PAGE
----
The multiple paths towards MET receptor addiction in cancer.

Oncogene 2018 06 19;37(24):3200-3215. Epub 2018 Mar 19.

Univ. Lille, CNRS, Institut Pasteur de Lille, UMR 8161 - M3T - Mechanisms of Tumorigenesis and Targeted Therapies, F-59000, Lille, France.

Targeted therapies against receptor tyrosine kinases (RTKs) are currently used with success on a small proportion of patients displaying clear oncogene activation. Lung cancers with a mutated EGFR provide a good illustration. The efficacy of targeted treatments relies on oncogene addiction, a situation in which the growth or survival of the cancer cells depends on a single deregulated oncogene. MET, a member of the RTK family, is a promising target because it displays many deregulations in a broad panel of cancers. Although clinical trials having evaluated MET inhibitors in large populations have yielded disappointing results, many recent case reports suggest that MET inhibition may be effective in a subset of patients with unambiguous MET activation and thus, most probably, oncogene addiction. Interestingly, preclinical studies have revealed a particularity of MET addiction: it can arise through several mechanisms, and the mechanism involved can differ according to the cancer type. The present review describes the different mechanisms of MET addiction and their consequences for diagnosis and therapeutic strategies. Although in each cancer type MET addiction affects a restricted number of patients, pooling of these patients across all cancer types yields a targetable population liable to benefit from addiction-targeting therapies.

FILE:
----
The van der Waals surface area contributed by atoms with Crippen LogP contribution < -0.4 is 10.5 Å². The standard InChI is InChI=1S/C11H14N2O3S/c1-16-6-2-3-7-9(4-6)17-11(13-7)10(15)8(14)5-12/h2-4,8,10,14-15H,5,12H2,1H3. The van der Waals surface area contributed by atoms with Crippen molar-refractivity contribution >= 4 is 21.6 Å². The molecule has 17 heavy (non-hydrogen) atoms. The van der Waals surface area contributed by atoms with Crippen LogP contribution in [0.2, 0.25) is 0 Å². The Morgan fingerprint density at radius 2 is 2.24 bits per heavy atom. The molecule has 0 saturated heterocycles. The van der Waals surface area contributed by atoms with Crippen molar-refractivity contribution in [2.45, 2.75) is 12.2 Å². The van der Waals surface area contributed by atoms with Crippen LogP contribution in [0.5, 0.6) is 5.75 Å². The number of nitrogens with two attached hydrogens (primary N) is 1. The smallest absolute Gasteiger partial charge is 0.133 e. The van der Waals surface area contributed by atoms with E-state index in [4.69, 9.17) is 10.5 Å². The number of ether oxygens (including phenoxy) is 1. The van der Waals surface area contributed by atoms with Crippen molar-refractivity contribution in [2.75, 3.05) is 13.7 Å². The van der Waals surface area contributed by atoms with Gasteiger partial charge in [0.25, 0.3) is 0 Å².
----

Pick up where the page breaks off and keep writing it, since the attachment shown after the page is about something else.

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http://dx.doi.org/10.1038/s41388-018-0185-4DOI Listing
June 2018
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